Your Copy Sucks: subject/verb/pronoun agreement, or how to count

Hands countingLast week, we here at the PRBC HQ received one of Cog‘s many passive-aggressive e-mails about meeting our deadlines. We don’t really mind those e-mails; we usually ignore them while our deadlines go whooshing by. But this one was more ingeniously manipulative than most. “For those of you without posts in the queue,” it said, “(and you two know who you are) this is a reminder to get your posts in on Sunday as early as you can.”

Obviously our internal e-mail thread devolved into lots of people apologizing for being one of those two. Which was weird, because at least 10 people came forward to claim their place of shame in those two slots. Waitacottonpickin’ minute, I said, clearly we are all slackers, not just two of us! You really made us scared, Cog, that we were only one of two deadbeats in the group. Cog tried to defend himself by saying that “you two” referred to the two goody-two-shoes that DID finish their posts under the deadline.

Which is just not cricket. As anyone with eyes can see, “you two” was a reference to the sentence’s subject, which was “those of you without posts.” We yelled about it for a bit, and then I decided to duck yet another deadline just under the wire with a post of subject/verb/pronoun agreement, because I GUESS some of us still need a reminder.

As my self-indulgent little story illustrates, the importance of agreement in sentences is to head off misunderstandings at the pass. In English especially, we have a lot of instances in which one word can make all the difference. “The deer is coming into the house” sure sounds a lot less dangerous then “the deer are coming into the house.” One deer, okay, maybe we can handle that. Multiple deer? Time to start panicking.

So! Subject/verb agreement. The point is, if you just keep track of how many things you’re talking about, you should be able to figure out what sort of verb to use. You only have two choices: one or more than one. So as soon as you tick off that second finger, you should know.

Beware of tricky kinda-sorta subjects that will trip you up. Even if there are a lot of things in your subject, the word that describes them might be singular. A group is one thing, even if its descriptor ends with an S. Remember mapping out sentences in grade school? Yeah, same thing. Just figure out what the true subject is.

This group of flacks is the laziest I’ve ever seen.

One of the battlegrounds of American grammar is the subject none. None means literally “not one,” and since the word one is singular, it should follow that the verb agreement is singular as well. So you would say, “None is left.” But the problem with none is that it so often refers to a plurality, and honestly, using a verb like “are” or “were” isn’t incorrect as long as it’s not intended to be singular.

Complicated! But as long as your writely heart is in the right place and you’re consistent, I won’t throw rocks at you.

Now back to Cog’s faux pas. It wasn’t actually a pronoun that he used, but it was a phrase that referred back to something, and it probably has a very complex grammatical name that I’m too uninterested in looking up right now. The point is you have to keep track of your sentence’s phrases and keep them all in line much like soldiers in an army. Every word is relying on the others to make sense.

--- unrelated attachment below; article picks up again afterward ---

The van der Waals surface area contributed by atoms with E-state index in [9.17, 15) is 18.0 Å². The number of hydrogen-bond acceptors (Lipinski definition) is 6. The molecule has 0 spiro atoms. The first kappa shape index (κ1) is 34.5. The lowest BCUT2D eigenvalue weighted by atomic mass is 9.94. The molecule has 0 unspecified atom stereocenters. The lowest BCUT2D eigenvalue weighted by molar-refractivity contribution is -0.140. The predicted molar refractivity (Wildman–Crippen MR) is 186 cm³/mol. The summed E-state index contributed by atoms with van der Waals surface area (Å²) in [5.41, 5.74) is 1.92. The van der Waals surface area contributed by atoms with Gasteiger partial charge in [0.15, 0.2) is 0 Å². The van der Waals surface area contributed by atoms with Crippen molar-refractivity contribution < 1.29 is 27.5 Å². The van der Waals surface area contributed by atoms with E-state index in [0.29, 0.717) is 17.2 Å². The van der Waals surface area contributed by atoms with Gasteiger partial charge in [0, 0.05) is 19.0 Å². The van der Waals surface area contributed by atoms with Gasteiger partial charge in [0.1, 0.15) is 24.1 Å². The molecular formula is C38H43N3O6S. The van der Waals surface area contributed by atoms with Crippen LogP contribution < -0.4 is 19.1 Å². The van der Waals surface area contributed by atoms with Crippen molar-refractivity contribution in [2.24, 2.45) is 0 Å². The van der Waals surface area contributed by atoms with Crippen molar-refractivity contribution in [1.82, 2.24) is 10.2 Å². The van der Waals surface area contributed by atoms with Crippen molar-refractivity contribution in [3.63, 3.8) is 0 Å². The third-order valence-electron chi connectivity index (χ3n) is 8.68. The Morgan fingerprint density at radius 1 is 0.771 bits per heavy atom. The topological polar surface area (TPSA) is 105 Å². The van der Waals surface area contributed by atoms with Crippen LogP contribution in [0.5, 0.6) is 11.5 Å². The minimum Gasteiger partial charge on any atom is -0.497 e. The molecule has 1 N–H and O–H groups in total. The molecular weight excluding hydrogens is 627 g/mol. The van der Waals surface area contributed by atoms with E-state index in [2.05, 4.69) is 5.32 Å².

This kind of thing drives me crazy:

A country deep in the Amazon rain-forest, Beth was so excited to visit Brazil.

Really! Beth is a country that is deep in the Amazon rain-forest? That is so weird; I’ve never heard of the Republic of Beth.

Do you see what’s happened there? That beginning phrase is clearly supposed to refer to Brazil, but it was placed right next to the subject of our sentence, Beth, in a way that implies it is referring to her. Which is just silly. Beth is not a country, she’s a lady.

So change sentences like

With 300 horsepower and four-wheel drive, Jameson Motors has been manufacturing the Leopard Roadster for over ten years.


Jameson Motors has been manufacturing the 300 horsepower, four-wheel drive Leopard Roadster for over ten years.

See? Jameson doesn’t have those characteristics. Its car does. God, if I had a nickel for every time I saw this sort of thing in a press release, well, I’d have some nickels, I guess.


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  • bethvonbehren

    Nice post. I have a couple of things to add. First, Cog's problem, it seems to me, was one of comprehension rather than grammar. He forgot to whom he was speaking. People do that all the time. I think it's because we are thinking three to four sentences ahead but writing in the present. Sometimes it happens when we edit ourselves but don't go back and proofread a third time.

    Second, some people believe that you should never, NEVER, start a sentence with an introductory clause such as “With 300 horsepower and four-wheel drive,” because it's just bad writing. If you don't start a sentence this way, you don't have to worry about agreement.

    A rule of thumb, if you really want to improve your writing, is to NEVER use the “to be” verb. Getting around “is” and “are” will train you to be a much better, more descriptive, writer because you have to restructure your sentence, which requires that you restructure your thinking.

    When I was in college, back in the Stone Age, I had to write all of my papers on a manual typewriter (a 1917 Underwood Standard, to be exact). Some journalism teachers still require that students write their first draft on a manual typewriter. If you have to ask why, you're not thinking.